I’LL VENTURE that this look across Railroad Avenue (Alaskan Way) and Elliott Bay as far as West Seattle’s dim Duwamish Head, left, was photographed a few weeks after the city’s Great Fire of June 6, 1889, burned everything on the waterfront south of University Street. The fire was ignited by a volatile mix of upset boiling glue and carpenter’s shavings scattered on the floor of Margaret Pontius’ frame building at the southwest corner of Front (First Avenue) and Madison streets, about a block behind the position the unnamed photographer took to record this rare scene of the waterfront’s revival.
Before the fire, this part of the waterfront was covered with the Commercial Mill and its yard. Built in the mid-1880s on its own wide pier off the foot of Madison Street, this specialist in sash, doors and blinds was nearly surrounded by stacks of lumber, great contributors to the conflagration. On the night of the ’89 fire, burning boards from the lumberyard carried high above the business district put on a fireworks show.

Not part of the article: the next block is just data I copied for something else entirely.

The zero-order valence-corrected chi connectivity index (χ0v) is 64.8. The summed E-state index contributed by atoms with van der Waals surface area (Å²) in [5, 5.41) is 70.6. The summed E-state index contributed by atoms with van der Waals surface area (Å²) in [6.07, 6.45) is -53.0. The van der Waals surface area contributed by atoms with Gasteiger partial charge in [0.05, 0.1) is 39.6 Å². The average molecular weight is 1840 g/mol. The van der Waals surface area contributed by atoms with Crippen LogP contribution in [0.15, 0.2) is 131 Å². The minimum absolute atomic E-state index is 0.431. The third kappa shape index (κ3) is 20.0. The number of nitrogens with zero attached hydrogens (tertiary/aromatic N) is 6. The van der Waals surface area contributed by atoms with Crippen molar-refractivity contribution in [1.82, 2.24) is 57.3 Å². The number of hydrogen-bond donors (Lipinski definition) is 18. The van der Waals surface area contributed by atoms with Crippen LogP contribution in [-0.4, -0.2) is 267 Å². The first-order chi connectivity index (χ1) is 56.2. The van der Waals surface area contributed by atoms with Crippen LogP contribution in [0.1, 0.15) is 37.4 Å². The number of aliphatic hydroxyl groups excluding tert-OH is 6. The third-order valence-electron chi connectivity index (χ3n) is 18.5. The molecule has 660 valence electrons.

The small warehouse, right of center, was built by and/or for F.A. Buck for his business, California Wines, which he advertised with banners both at the roof crest of the shed and facing the city. It looks like the shed was being lengthened on its bay side. Railroad Avenue is also being extended farther into the bay. This work-in-progress can be seen between the vintner’s shed and the Columbia and Puget Sound Railroad’s boxcar No. 572. Far left, a pile driver reaches nearly as high as the two-mast vessel anchored behind the vintner’s warehouse. The city eventually got finger piers that extended into the bay, where visiting vessels were tied in the slips between them.
The bales of hay in the “Then” scene have come to the waterfront via either steamers from Skagit Valley farms or the Seattle Lake Shore and Eastern Railway, which had, only recently in 1888, reached both the agriculture hinterlands of King County and the Seattle Coal and Iron Company’s Issaquah coal mine.
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